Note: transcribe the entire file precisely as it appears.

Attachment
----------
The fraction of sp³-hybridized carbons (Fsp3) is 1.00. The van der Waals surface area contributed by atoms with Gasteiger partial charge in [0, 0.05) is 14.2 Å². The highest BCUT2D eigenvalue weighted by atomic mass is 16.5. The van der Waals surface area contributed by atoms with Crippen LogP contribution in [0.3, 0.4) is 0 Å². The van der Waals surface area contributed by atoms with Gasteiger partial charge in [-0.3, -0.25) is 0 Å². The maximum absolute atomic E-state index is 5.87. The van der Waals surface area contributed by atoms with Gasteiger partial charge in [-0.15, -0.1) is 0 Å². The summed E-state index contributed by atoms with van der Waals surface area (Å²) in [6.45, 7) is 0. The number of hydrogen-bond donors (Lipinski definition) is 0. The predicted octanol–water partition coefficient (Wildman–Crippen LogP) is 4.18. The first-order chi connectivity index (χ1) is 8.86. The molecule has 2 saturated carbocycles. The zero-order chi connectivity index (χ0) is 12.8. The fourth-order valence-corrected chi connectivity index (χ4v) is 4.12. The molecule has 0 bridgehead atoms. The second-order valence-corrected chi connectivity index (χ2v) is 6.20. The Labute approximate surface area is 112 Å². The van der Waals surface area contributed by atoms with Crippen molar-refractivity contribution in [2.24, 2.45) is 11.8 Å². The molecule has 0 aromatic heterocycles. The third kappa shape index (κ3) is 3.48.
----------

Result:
The fraction of sp³-hybridized carbons (Fsp3) is 1.00. The van der Waals surface area contributed by atoms with Gasteiger partial charge in [0, 0.05) is 14.2 Å². The highest BCUT2D eigenvalue weighted by atomic mass is 16.5. The van der Waals surface area contributed by atoms with Crippen LogP contribution in [0.3, 0.4) is 0 Å². The van der Waals surface area contributed by atoms with Gasteiger partial charge in [-0.3, -0.25) is 0 Å². The maximum absolute atomic E-state index is 5.87. The van der Waals surface area contributed by atoms with Gasteiger partial charge in [-0.15, -0.1) is 0 Å². The summed E-state index contributed by atoms with van der Waals surface area (Å²) in [6.45, 7) is 0. The number of hydrogen-bond donors (Lipinski definition) is 0. The predicted octanol–water partition coefficient (Wildman–Crippen LogP) is 4.18. The first-order chi connectivity index (χ1) is 8.86. The molecule has 2 saturated carbocycles. The zero-order chi connectivity index (χ0) is 12.8. The fourth-order valence-corrected chi connectivity index (χ4v) is 4.12. The molecule has 0 bridgehead atoms. The second-order valence-corrected chi connectivity index (χ2v) is 6.20. The Labute approximate surface area is 112 Å². The van der Waals surface area contributed by atoms with Crippen molar-refractivity contribution in [2.24, 2.45) is 11.8 Å². The molecule has 0 aromatic heterocycles. The third kappa shape index (κ3) is 3.48.